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Originally published June 23, 2009 at 7:19 AM | Page modified June 24, 2009 at 9:40 AM

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Boeing again delays initial 787 Dreamliner flight

In the fifth major delay to its schedule for flying the 787 Dreamliner, Boeing said Tuesday it has discovered the plane needs added structural reinforcement where the wing and fuselage meet.

Seattle Times aerospace reporter

Dreamliner Delays

 First flightFirst delivery
Original timelineAug. 27, 2007May 2008
Revised (Oct. 2007)March 2008Nov.-Dec. 2008
Revised (Jan. 2008)June 2008Left open
Revised (April 2008)Oct.-Dec. 2008July-Sept. 2009
Revised (Dec. 2008)April-June 2009Jan.-March 2010
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In the fifth major delay to its schedule for flying the 787 Dreamliner, Boeing said Tuesday it has discovered the plane needs added structural reinforcement where the wing and fuselage meet.

The news dealt the 787 program a serious new setback as the company's plan to reach first flight by June 30 went out the window.

When the hot-selling plane will fly is now uncertain: Boeing said it will be "several weeks" before executives even come up with a schedule.

In late May, Boeing engineers found a structural defect while conducting stress tests on the plane, the first to be built primarily out of carbon-fiber plastic composite.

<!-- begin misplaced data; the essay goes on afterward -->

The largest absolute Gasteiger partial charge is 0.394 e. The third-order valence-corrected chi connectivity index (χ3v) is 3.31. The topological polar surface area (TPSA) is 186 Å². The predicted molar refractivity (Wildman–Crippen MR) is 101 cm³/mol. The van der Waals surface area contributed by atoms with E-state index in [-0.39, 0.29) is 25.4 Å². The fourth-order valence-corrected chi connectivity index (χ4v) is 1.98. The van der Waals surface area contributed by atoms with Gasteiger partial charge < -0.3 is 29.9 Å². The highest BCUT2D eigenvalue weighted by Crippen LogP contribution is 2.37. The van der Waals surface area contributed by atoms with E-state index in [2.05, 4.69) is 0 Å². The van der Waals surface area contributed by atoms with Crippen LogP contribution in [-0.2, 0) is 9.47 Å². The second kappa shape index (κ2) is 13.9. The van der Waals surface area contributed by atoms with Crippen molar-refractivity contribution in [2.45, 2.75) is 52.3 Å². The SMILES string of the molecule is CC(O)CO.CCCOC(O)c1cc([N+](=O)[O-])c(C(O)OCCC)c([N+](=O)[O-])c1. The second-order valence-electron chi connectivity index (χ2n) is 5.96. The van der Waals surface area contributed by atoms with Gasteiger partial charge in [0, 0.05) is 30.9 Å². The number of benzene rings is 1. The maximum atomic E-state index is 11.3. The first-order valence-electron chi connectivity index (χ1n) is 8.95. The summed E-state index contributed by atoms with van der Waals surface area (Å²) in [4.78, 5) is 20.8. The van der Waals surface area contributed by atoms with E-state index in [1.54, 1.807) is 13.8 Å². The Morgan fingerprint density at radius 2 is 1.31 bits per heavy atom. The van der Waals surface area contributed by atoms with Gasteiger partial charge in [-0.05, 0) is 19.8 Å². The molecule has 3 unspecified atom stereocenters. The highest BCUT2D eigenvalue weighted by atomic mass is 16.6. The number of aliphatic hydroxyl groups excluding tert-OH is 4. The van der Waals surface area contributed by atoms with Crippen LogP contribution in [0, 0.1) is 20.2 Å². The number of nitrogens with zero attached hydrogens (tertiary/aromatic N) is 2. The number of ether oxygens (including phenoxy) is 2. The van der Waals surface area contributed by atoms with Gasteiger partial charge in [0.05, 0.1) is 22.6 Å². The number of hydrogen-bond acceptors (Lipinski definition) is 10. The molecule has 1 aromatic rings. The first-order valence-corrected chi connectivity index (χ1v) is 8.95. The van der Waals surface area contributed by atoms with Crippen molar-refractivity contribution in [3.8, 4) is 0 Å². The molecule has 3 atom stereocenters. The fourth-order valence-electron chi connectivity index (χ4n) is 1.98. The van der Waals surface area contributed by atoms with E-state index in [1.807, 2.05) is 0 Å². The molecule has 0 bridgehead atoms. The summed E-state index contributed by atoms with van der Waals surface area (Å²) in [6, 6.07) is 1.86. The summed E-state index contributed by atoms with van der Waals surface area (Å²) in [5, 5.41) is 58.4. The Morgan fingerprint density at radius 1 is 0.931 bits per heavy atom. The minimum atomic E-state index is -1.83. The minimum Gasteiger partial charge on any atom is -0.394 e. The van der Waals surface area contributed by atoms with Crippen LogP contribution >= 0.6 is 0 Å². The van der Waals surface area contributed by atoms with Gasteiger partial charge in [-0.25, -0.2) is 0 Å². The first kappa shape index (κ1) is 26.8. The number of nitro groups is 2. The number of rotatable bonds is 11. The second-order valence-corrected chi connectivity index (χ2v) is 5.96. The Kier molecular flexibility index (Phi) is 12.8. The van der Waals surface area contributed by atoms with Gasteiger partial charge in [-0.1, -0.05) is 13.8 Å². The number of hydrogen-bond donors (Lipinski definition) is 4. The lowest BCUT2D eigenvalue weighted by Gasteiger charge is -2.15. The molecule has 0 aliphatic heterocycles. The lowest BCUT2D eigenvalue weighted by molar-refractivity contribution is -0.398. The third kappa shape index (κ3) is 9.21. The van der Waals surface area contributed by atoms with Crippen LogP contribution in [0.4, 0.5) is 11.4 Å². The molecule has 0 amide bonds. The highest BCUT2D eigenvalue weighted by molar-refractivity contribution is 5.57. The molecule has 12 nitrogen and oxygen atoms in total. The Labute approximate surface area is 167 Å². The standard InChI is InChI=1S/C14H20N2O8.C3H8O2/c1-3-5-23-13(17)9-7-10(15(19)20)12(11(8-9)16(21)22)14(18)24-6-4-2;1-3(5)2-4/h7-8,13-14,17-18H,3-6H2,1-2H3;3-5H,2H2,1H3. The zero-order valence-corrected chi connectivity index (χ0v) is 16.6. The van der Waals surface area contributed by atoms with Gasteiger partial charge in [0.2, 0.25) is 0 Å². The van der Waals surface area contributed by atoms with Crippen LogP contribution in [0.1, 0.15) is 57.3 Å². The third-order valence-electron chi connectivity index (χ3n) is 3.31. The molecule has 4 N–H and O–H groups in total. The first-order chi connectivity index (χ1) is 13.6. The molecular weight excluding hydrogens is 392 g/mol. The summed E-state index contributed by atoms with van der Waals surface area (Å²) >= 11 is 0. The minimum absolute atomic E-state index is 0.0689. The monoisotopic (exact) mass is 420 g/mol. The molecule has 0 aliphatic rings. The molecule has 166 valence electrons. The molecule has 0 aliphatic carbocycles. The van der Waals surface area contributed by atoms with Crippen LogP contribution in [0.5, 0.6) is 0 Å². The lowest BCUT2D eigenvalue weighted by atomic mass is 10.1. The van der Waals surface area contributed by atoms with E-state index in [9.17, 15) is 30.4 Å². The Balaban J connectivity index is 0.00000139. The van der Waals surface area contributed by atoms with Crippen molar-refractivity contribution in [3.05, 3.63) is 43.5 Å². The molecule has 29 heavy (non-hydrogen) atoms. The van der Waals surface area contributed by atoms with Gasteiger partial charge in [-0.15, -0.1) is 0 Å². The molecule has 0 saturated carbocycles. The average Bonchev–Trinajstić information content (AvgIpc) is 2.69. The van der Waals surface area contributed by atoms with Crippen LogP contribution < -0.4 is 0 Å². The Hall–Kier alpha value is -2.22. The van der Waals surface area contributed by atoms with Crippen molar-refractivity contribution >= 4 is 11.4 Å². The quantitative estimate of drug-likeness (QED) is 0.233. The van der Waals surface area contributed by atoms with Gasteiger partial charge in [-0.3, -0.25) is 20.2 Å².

After several weeks of analysis — and after the Paris Air Show gatherings of industry chieftains wound down — the company concluded late last week that, in the words of Pat Shanahan, head of airplane programs, "a productive flight-test program could not take place without structural reinforcement in limited areas."

Boeing Commercial Airplanes Chief Executive Scott Carson said "structural modifications like these are not uncommon in the development of new airplanes," and called the fix "quite manageable."

But investors reacted sharply, sending Boeing stock down $3.03, or 6.5 percent, to $43.87 at the market close. It was the stock's biggest drop in dollar and percent terms since Nov. 6, a day when the Dow index fell 4.8 percent.

Even before the latest delay, the 787 was nearly two years behind its initial schedule for takeoff.

Richard Aboulafia, an analyst with the Teal Group, said he's never seen an airplane rollout delayed this close to its first scheduled flight.

"Usually you get to this stage, and there are no showstoppers," he said. "That only increases the feeling that there are so many uncertainties here."

The news came just a week after Boeing executives at the Paris Air Show, including Carson, offered assurances that the plane would fly by month-end.

Carson said on the conference call that initial analysis suggested first flight could go ahead even as Boeing tried to fix the problem. However, late last week, after the executives had returned from Paris, the decision was made to halt first flight.

"While difficult, this was the prudent step for us to take," Carson said.

Scott Fancher, the head of the Dreamliner program, explained the structural problem in a conference call early Tuesday morning.

He said that late in May engineers, performing wing-bend tests on the airplane that is set aside inside the factory specifically for ground testing, found that strain gauges showed higher stress than predicted by the computer models at multiple points along the upper part of the wing-to-body join.

Fancher said the stress problem occurred at about 18 locations on each wing, in areas no bigger than 1 or 2 square inches each. The areas affected are where the wing made by Mitsubishi in Japan is joined to a part of the center fuselage body made by Fuji, also of Japan.